Eating disorders are very common in today’s image-obsessed culture. Kids and teens who are having trouble with stress, self-esteem and other emotional issues can develop eating disorders as a way to gain a sense of control or to soothe uncomfortable feelings, like sadness, loneliness or unworthiness. While it’s more common for girls and women to develop eating disorders, boys and men are also vulnerable.
There are several kinds of eating disorders. Anorexia nervosa is when a person eats so little, they begin to starve. Binge eating is when a person privately consumes large amounts of high-calorie foods. Bulimia is when a person feels they have to purge themselves of all they’ve eaten, by throwing up, taking laxatives, or exercising obsessively.
Signs and Symptoms
Eating disorders can permanently damage a person’s mental and physical health and put their life at risk. The good news is that people with eating disorders can recover their physical and mental health. The sooner their eating disorder comes to light and they receive proper treatment, the better they will do. There are many early signs of an eating disorder. Pay attention to such telltale behaviours as:
• making excuses to not eat with family and friends,
• taking only tiny servings and moving their food around their plate instead of eating it,
• eating only a small selection of low-calorie foods, like grapefruit or lettuce,
• going to the bathroom right after meals,
• wearing loose, baggy clothing to hide their shape,
• not doing things they used to enjoy, like spending time with friends or playing a sport,
• acting tired and moody.
A person does not have to be “skinny” to have an eating disorder. They could be an average weight or overweight, or they could gain and lose weight in an ongoing cycle. Or, they could be getting thinner all the time. Other physical signs include: pale or yellowish skin, hair falling out or fine hair growing on the skin, coldness or sweating, shortness of breath, dizziness or fainting, and acid reflux.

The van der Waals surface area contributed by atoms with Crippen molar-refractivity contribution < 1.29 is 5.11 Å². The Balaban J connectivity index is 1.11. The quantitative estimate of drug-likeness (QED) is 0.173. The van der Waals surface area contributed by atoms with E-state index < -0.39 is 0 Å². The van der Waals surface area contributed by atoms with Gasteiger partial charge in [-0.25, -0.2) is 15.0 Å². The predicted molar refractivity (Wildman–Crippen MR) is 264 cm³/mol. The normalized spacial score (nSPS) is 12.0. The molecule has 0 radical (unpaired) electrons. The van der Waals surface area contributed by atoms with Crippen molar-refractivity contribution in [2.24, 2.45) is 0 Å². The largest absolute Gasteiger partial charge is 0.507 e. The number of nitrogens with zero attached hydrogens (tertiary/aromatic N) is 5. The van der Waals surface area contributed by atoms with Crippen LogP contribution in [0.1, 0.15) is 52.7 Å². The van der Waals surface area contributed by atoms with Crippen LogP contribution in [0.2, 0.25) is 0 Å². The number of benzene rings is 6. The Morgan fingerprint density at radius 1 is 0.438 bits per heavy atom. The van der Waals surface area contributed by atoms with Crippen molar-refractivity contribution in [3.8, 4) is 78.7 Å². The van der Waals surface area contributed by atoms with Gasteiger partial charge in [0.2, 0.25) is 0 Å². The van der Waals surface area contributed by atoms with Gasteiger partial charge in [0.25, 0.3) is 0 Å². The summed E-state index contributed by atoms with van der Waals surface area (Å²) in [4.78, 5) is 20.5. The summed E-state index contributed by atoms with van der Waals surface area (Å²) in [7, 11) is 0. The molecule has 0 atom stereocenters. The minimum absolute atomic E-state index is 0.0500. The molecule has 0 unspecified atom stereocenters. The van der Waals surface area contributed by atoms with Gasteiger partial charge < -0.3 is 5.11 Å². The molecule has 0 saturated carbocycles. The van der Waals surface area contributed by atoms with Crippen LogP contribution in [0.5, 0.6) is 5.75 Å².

People with eating disorders don’t always see they have a problem – or they might know but feel too ashamed or afraid to talk to anyone about it. Before you approach your friend, family member or child, learn about eating disorders and how to help. Find out what resources are available in your community. Keep this information handy to share with the person you are worried about. When you approach them, be careful not to judge or blame, as this could make things worse. Calmly let them know what specific behaviours you’ve noticed and why these have you concerned. Let them know you want to help them be healthy again, but don’t tell them what to do or what not to do. Instead, ask them to tell you how you can help. Offer to go with them to a counsellor or clinic, and let them know you are there to listen to and support them. Seeking professional help is an important step toward healing.